BMJ 1998; 316 doi: https://doi.org/10.1136/bmj.316.7130.562 (Published 14 February 1998) Cite this as: BMJ 1998;316:562

Two rare diseases which coexist more often than would be expected by chance are coeliac disease and primary biliary cirrhosis. A study in south Wales found that 3% of 143 patients with coeliac disease had biliary cirrhosis and 6% of 67 patients with biliary cirrhosis had coeliac disease (Gut 1998;42:120-2). Both diseases are detectable by antibody testing, and effective treatments are available. The criteria for screening are, therefore, satisfied.

The search continues for an effective oral treatment for impotence. A review in the British Journal of Urology (1998;81:122-7) looks at adrenergic receptor blockers, dopamine receptor agonists, serotonin blockers, nitric oxide precursors, and phosphodiesterase inhibitors and concludes that the death knell is sounding for pumps, injections, and implants—but the promising newer agents are still under trial.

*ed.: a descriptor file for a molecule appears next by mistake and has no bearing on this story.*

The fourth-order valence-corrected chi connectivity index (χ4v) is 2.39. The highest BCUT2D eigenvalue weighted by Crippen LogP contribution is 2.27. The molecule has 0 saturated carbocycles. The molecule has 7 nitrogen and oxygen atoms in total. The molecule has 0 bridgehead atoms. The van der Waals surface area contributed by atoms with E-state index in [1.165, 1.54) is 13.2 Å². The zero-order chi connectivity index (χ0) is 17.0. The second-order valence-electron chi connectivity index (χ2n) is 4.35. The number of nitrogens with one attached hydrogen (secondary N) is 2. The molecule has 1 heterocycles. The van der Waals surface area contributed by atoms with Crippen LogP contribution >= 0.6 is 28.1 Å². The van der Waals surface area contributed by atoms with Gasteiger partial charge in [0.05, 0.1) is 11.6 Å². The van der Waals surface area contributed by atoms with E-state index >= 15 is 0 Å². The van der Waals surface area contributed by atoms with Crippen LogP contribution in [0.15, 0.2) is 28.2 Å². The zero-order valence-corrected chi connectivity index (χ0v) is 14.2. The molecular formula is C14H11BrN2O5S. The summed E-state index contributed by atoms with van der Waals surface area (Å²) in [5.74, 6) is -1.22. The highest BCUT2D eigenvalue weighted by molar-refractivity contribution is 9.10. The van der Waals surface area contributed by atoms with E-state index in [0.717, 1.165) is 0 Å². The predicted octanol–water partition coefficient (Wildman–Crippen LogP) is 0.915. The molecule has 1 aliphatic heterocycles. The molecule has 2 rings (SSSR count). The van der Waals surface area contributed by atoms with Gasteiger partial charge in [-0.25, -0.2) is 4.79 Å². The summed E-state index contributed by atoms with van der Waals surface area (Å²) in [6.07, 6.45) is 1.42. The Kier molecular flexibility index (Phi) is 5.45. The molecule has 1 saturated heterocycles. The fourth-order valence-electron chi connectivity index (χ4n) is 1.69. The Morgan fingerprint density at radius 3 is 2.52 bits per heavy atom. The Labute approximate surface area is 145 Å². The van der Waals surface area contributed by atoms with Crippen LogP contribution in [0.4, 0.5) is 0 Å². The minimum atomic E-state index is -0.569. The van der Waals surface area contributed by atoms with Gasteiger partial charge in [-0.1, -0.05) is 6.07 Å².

Children born to mothers who develop postnatal depression have various adverse psychological outcomes. Some of these are apparent when they start school at the age of 5 (British Journal of Psychiatry 1998;172:58-63). A study of 61 women who had become depressed after childbirth followed up 55 until five years later. When their children were assessed by their teachers the boys with depressed mothers, but not the girls, were rated as hyperactive and easily distractible.

Vulvodynia, orchialgia, penile pain, and proctalgia fugax are just a …

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